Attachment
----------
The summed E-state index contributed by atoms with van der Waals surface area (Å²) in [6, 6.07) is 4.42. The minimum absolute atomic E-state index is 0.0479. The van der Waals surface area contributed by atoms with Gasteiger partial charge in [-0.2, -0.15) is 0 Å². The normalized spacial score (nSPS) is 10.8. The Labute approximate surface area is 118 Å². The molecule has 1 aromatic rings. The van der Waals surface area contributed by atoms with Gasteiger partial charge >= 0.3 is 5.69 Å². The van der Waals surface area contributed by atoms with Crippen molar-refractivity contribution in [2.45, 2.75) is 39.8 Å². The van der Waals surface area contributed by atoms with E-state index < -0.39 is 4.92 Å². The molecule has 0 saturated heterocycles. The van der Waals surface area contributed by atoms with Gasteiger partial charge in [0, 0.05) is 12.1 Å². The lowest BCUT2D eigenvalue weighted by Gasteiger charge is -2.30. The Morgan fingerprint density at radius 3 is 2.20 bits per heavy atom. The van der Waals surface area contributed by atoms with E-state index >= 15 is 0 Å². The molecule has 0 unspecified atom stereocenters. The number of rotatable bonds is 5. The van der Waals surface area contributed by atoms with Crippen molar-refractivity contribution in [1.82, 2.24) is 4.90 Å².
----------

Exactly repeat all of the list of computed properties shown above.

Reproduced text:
The summed E-state index contributed by atoms with van der Waals surface area (Å²) in [6, 6.07) is 4.42. The minimum absolute atomic E-state index is 0.0479. The van der Waals surface area contributed by atoms with Gasteiger partial charge in [-0.2, -0.15) is 0 Å². The normalized spacial score (nSPS) is 10.8. The Labute approximate surface area is 118 Å². The molecule has 1 aromatic rings. The van der Waals surface area contributed by atoms with Gasteiger partial charge >= 0.3 is 5.69 Å². The van der Waals surface area contributed by atoms with Crippen molar-refractivity contribution in [2.45, 2.75) is 39.8 Å². The van der Waals surface area contributed by atoms with E-state index < -0.39 is 4.92 Å². The molecule has 0 saturated heterocycles. The van der Waals surface area contributed by atoms with Gasteiger partial charge in [0, 0.05) is 12.1 Å². The lowest BCUT2D eigenvalue weighted by Gasteiger charge is -2.30. The Morgan fingerprint density at radius 3 is 2.20 bits per heavy atom. The van der Waals surface area contributed by atoms with E-state index >= 15 is 0 Å². The molecule has 0 unspecified atom stereocenters. The number of rotatable bonds is 5. The van der Waals surface area contributed by atoms with Crippen molar-refractivity contribution in [1.82, 2.24) is 4.90 Å².